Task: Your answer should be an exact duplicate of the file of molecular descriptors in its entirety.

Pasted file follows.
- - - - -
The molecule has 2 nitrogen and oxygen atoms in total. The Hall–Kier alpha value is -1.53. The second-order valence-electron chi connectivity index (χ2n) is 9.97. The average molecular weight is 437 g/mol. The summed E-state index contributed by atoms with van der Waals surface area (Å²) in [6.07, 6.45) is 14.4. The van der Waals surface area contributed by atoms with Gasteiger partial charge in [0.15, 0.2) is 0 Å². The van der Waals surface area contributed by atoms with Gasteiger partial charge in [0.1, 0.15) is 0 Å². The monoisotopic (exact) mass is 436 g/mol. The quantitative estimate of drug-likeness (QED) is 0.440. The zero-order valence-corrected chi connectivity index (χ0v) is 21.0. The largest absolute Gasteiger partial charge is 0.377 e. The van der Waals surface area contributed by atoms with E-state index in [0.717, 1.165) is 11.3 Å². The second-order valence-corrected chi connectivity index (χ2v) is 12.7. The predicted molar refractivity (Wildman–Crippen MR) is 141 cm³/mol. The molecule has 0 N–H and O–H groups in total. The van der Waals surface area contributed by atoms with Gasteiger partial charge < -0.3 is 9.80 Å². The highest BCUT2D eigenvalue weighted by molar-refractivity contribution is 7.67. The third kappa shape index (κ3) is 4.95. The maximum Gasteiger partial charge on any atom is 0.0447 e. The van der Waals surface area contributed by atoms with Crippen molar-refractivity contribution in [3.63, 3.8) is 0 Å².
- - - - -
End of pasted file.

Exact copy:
The molecule has 2 nitrogen and oxygen atoms in total. The Hall–Kier alpha value is -1.53. The second-order valence-electron chi connectivity index (χ2n) is 9.97. The average molecular weight is 437 g/mol. The summed E-state index contributed by atoms with van der Waals surface area (Å²) in [6.07, 6.45) is 14.4. The van der Waals surface area contributed by atoms with Gasteiger partial charge in [0.15, 0.2) is 0 Å². The van der Waals surface area contributed by atoms with Gasteiger partial charge in [0.1, 0.15) is 0 Å². The monoisotopic (exact) mass is 436 g/mol. The quantitative estimate of drug-likeness (QED) is 0.440. The zero-order valence-corrected chi connectivity index (χ0v) is 21.0. The largest absolute Gasteiger partial charge is 0.377 e. The van der Waals surface area contributed by atoms with E-state index in [0.717, 1.165) is 11.3 Å². The second-order valence-corrected chi connectivity index (χ2v) is 12.7. The predicted molar refractivity (Wildman–Crippen MR) is 141 cm³/mol. The molecule has 0 N–H and O–H groups in total. The van der Waals surface area contributed by atoms with Gasteiger partial charge < -0.3 is 9.80 Å². The highest BCUT2D eigenvalue weighted by molar-refractivity contribution is 7.67. The third kappa shape index (κ3) is 4.95. The maximum Gasteiger partial charge on any atom is 0.0447 e. The van der Waals surface area contributed by atoms with Crippen molar-refractivity contribution in [3.63, 3.8) is 0 Å².